General Motors says its seats are designed to "yield" in rear-end collisions to prevent whiplash injuries. But a CBS News investigation revealed that GM has known for years that the front seats in millions of its cars can collapse, hurting or even killing people, reports CBS News correspondent Bob Orr.
It happened to Pat McElligott, paralyzing her from the neck down. McElligott was driving an Oldsmobile Regency when she was in a rear-end collision.
In a crash test, the seat collapses and the test dummy slams its head into the back seat, snapping the neck.
Internal documents obtained by CBS News show that GM's own engineers and lawyers have warned the automaker repeatedly that yielding seats do not offer enough protection. One internal GM study concluded that up to 470 lives could be saved each year in rear-end collisions if seat backs were strengthened.
And handwritten notes from a GM meeting included this: "Seat back strength is a problem..." The notes go on to say: "What do we do to correct?" Answer: "Nothing."
It also happened to Kevin and Diana Gleason, whose GM car was rear-ended with deadly results. Kevin's seat collapsed and his body shot backward into his daughter, who was buckled in the rear seat.
"They feel the only reason I did not break my neck is that Sarah's body absorbed the energy, and that's pretty tough to live with knowing that you're supposed to take care of your child and wound up my body killed my child," said Kevin Gleason.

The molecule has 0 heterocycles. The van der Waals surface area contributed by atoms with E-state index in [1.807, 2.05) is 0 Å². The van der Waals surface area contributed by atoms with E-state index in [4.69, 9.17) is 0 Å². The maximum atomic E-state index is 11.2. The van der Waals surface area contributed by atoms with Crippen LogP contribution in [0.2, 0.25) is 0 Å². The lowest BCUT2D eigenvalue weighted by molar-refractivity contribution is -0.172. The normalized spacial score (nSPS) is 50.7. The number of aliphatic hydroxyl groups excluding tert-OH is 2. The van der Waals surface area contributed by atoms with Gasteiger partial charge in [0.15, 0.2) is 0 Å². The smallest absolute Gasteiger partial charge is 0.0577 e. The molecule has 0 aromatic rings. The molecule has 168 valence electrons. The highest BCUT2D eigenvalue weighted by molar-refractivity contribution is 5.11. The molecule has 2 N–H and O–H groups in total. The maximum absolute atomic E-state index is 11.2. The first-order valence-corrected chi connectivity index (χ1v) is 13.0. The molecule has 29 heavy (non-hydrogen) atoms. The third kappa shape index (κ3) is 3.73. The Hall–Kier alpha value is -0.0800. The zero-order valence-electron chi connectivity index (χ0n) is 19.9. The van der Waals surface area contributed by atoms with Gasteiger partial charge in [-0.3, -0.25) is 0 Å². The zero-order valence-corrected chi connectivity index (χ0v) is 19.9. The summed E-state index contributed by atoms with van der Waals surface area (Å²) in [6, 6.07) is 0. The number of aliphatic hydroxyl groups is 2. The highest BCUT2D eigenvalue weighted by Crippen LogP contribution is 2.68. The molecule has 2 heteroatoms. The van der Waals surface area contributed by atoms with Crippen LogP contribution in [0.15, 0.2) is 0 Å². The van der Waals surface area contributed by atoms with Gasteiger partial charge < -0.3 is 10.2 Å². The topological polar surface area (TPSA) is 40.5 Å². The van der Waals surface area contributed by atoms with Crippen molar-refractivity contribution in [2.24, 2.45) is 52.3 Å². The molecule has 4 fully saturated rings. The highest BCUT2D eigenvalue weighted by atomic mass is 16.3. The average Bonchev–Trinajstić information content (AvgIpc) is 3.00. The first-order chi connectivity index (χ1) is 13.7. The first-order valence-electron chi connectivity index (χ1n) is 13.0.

The driver's seat also gave way under Clancy Day, who was aware that GM knew it would cost less than $5 per seat to strengthen the seat back and head rest. Day was an executive at General Motors.
"It's not good to know that people could possibly be killed or injured; and if it could be fixed for pocket change, then it certainly ought to be fixed," Day said.
All of these people sued GM because of the seat-back failures, and the automaker settled the cases for millions of dollars. But GM has never publicly admitted to a problem with its seats, which the automaker says meet the federal strength standard.
Last fall, the nation's top auto regulator told CBS News it was time that the 32-year-old seat back requirement be strengthened.
"We've known for years that one of the areas that has not received enough attention is what happens to your seat when you have a rear-end crash," said Sue Bailey, former National Highway Transportation Safety Administration (NHTSA) administrator.
Bailey said that NHTSA would propose a new regulation this spring requiring all automakers to strengthen the seats to prevent deaths like Sarah Gleason's.
"Any number of children's lives lost is too much. That's why we are working quickly to get these standards changed, and we'll change them all within the next few months," said Bailey.
But that has not happened. Bailey left the government when the new president took over and she is now a consultant for Ford Motor Comany. It's also now months past the due date for the new seat-back standard. But sources say safety regulators are determined to move forward. In fact, they've put GM and other automakers on notice to expect the new rule this November.
The Gleasons and Clancy Day will be waiting. Pat McElligott, however, died of her injuries in May.
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